NEXT - I went from using the custom IEM above to my Westone W60 universal fit IEM on the optional Westone Hi-Res cable, and like the JH16 phase they also sound a bit warmer and fuller in the upper bass and lower midrange, and they have similar issues with Billie Eilish bass-bleed as the JH16 Pro freqphase. But the W60 handle it better than the JH16 Pro, and this extra warmth makes them sound wonderful on the M8 V2 with Dianna Krall "Live in Paris" - it adds weight and body to the performance that makes it feel more live. The W60 with M8 V2 or BlueDAC (or DACport HD) are warmer sounding with punchier bass, but more spacious and detailed with the Hi-mDAC, so they are very versatile IEM that can be tuned by an amp choice rather than EQ. The W60 do better with an amp if you want to get strong bass out of them, and while not bad with the W60 with lightning to headphone adapter, that doesn't come close to the performance that I'm getting with them on the M8 v2.
Going to the Westone W80 and Hi-Res cable on the M8 V2 was a big step up, in everything! They actually sound better with the M8 V2 than the JH16 Pro freqphase, and for a moment I forgot that I was using a universal fit IEM on "3 o'clock Blues" by Eric Clapton and B.B. King. I'd say that the W80 sound better with the M8 V2 than what I remember with my DACport HD or BlueDAC, where I would sometimes reach for my Nuprime Audio Hi-mDAC to brighten them up slightly before I got to try the ALO Audio Reference 8 cable.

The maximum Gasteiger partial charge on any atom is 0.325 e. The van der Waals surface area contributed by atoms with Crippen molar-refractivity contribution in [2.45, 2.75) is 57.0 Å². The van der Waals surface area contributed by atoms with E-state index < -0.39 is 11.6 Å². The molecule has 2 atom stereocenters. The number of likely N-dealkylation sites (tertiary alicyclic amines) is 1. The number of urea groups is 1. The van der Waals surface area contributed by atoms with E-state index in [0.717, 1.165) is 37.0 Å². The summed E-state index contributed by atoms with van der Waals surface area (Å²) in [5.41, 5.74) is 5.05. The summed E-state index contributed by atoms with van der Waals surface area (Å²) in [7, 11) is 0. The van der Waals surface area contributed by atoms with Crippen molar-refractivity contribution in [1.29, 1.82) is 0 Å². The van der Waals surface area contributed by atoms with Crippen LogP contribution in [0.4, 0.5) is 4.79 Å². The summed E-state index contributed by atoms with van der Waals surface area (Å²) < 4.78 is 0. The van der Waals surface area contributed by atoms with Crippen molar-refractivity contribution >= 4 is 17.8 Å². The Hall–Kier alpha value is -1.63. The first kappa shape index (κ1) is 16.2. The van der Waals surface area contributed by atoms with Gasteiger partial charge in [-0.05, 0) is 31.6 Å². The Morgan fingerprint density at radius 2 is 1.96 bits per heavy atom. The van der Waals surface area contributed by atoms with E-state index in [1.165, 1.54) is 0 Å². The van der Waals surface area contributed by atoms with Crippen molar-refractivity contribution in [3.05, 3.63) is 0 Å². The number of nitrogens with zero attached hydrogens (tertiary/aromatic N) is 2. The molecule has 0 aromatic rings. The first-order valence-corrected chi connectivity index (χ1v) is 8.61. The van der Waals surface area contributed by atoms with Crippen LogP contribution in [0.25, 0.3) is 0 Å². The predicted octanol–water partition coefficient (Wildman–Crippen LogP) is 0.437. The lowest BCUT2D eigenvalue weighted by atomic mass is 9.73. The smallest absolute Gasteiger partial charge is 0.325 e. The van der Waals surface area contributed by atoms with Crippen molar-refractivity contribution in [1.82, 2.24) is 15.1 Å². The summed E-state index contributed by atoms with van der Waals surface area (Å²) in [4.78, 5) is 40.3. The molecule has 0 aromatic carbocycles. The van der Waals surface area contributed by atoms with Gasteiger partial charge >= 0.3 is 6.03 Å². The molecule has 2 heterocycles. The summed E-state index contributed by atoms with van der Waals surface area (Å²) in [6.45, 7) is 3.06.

The W80 synergy with the M8 V2 is great, and a little better with the subtle treble boost switch turned on when using the Westone cable. The Westone Hi-Res upgrade cable that I'm using is slightly more detailed than stock, but darker than the Ref 8 (or my balanced Silver Dragon which I leave on my ES60 full-time). I often enjoy the W80 un-amped right out of the lightning to headphone adapter, or with the Bluetooth V2 cable; but the M8 V2 takes them to a whole new level, even without flipping the treble boost switch. But I see no reason to not use the switch with the W80 on this cable. The Nuprime Audio Hi-mDAC adds a little more air and space, at the expense of bass impact, and while my CEntrance BlueDAC gives me the impact, I think that the M8 V2 opens them up a little bit more.